Rather like the Chesterbelloc, we now seem to have a new ecclesiastical monster, the Woodpercy, that lumbers after the Archbishop of Canterbury at every opportunity, but never quite catches him. Perhaps he is not the one going round in circles after all.
Good article. The only thing that would improve it would be setting it to music. Gilbert and Sullivan come to mind.
Last journalism with a collection of comments from the usual suspects - Woodhead, Bates and Percy. The rest is mostly gossip or total nonsense.
Interesting article. Unless we do some real theology the articles 'for now,'will be the best we can do in terms of any longer term peace let alone flourishing. The church cannot be managed to a place of peace and flourishing.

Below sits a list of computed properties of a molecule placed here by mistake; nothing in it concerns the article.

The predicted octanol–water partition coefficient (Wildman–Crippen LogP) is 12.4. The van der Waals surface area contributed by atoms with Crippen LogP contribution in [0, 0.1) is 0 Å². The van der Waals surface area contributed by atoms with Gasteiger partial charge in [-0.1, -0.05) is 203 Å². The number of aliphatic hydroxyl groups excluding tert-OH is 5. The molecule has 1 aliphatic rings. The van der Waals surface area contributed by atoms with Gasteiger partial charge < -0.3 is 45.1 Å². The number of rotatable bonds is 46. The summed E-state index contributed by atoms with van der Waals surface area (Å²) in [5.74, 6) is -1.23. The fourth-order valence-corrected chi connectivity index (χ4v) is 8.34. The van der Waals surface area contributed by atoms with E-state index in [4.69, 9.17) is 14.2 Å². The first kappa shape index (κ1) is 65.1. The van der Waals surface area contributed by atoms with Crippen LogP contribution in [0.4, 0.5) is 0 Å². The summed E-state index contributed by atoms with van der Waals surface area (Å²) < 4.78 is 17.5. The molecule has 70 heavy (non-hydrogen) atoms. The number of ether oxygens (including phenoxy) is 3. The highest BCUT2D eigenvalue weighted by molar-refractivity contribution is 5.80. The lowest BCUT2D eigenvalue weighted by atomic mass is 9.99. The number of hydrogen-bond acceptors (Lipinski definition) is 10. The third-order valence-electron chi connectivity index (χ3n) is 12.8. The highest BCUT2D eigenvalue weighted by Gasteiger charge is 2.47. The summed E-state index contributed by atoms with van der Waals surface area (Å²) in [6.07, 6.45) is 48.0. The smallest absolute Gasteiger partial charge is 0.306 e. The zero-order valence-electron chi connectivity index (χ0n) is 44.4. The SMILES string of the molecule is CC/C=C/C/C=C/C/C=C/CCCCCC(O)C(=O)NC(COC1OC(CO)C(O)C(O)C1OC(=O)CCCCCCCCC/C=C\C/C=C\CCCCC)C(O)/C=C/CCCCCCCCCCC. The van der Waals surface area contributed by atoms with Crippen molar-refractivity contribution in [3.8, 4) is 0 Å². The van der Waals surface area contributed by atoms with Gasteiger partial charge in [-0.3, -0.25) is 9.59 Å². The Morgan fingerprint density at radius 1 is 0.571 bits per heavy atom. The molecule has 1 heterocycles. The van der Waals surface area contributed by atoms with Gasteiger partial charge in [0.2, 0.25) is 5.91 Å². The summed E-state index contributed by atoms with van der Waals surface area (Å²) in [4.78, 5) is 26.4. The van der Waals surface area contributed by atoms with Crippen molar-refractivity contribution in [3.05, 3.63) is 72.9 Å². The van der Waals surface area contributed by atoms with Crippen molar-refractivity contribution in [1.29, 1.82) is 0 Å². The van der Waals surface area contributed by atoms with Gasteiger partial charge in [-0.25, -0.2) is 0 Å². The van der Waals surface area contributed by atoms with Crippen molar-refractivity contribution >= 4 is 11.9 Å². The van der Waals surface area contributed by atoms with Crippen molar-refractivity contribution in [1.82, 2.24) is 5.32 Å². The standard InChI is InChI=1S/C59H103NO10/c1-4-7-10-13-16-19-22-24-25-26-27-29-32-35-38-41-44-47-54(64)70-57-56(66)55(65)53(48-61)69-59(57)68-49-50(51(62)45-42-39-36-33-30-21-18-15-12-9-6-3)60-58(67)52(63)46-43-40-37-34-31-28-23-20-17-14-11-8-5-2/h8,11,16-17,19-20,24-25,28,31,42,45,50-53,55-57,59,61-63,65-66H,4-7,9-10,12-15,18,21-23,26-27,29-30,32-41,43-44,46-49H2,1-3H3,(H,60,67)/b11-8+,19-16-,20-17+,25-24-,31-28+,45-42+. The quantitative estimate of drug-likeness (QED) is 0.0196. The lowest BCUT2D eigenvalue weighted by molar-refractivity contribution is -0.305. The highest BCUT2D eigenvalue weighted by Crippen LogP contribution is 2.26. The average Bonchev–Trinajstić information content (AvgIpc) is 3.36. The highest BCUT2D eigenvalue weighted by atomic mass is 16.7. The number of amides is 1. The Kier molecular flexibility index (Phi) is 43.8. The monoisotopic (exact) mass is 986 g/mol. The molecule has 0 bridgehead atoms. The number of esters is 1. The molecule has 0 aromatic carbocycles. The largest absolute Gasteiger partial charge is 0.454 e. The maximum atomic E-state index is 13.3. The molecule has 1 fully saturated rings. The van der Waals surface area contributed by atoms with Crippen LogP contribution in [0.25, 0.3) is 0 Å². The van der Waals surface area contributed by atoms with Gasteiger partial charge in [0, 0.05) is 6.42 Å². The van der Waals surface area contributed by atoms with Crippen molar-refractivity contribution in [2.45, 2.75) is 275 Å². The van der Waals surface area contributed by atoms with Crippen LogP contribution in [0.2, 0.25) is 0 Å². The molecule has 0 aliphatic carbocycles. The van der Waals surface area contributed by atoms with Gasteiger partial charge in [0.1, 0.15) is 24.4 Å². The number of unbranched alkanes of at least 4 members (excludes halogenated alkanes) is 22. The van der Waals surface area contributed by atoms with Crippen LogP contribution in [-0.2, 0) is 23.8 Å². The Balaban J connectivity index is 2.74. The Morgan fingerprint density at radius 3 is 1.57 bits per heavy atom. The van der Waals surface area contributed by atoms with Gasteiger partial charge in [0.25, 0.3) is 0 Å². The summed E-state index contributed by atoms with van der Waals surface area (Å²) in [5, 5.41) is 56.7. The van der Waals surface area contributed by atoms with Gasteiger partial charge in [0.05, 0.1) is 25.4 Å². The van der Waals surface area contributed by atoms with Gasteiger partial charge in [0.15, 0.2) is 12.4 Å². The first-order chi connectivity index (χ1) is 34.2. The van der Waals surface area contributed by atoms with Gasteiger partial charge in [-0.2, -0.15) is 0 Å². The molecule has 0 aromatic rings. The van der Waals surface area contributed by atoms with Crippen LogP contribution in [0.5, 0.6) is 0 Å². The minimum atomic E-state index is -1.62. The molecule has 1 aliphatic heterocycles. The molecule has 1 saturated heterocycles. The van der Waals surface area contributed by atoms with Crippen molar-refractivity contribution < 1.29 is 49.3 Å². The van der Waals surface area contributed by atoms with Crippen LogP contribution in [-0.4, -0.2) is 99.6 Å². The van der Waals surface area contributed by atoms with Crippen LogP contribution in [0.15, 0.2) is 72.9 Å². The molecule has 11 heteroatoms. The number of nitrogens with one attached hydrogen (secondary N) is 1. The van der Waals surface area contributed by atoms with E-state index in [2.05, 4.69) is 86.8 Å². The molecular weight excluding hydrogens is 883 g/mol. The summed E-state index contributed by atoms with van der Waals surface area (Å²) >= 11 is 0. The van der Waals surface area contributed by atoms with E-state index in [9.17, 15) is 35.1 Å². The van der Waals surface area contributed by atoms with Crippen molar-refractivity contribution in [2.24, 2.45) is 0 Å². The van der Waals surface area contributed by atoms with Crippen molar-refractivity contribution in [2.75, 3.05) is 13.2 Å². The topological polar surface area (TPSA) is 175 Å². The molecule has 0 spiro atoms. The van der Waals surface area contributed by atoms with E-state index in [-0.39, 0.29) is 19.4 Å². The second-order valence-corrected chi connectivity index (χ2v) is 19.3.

"After the vote, Welby and Sentamu issued a statement promising a rethink producing “radical inclusion” but, essentially, same-sex marriage has been kicked into touch at least until after the 2020 Lambeth Conference of the world’s Anglican bishops."
If Welby was serious about expecting same sex marriage to wait until after 2020, he needed the paper from the House of Bishops to genuinely build upon the Shared Conversations, not ignore them. We have learned that patience gets us nothing, so I suspect patience is off the agenda.
I think people have wised up to Welby's delaying tactics.
Is it theology that is lacking?
Or strategic thinking, that looks beyond the obstacle of today?
"It somehow seems appropriate that while everyone called Rowan by his first name, many use the current archbishop's surname"
Rowan was unusual in being universally known by his Christian name. In my life time, pre-Rowan, all other ABCs have been known by their surnames - Fisher, Ramsey, Coggan, Runcie and Carey.
"That was six minutes, let's keep comments down to 90 seconds"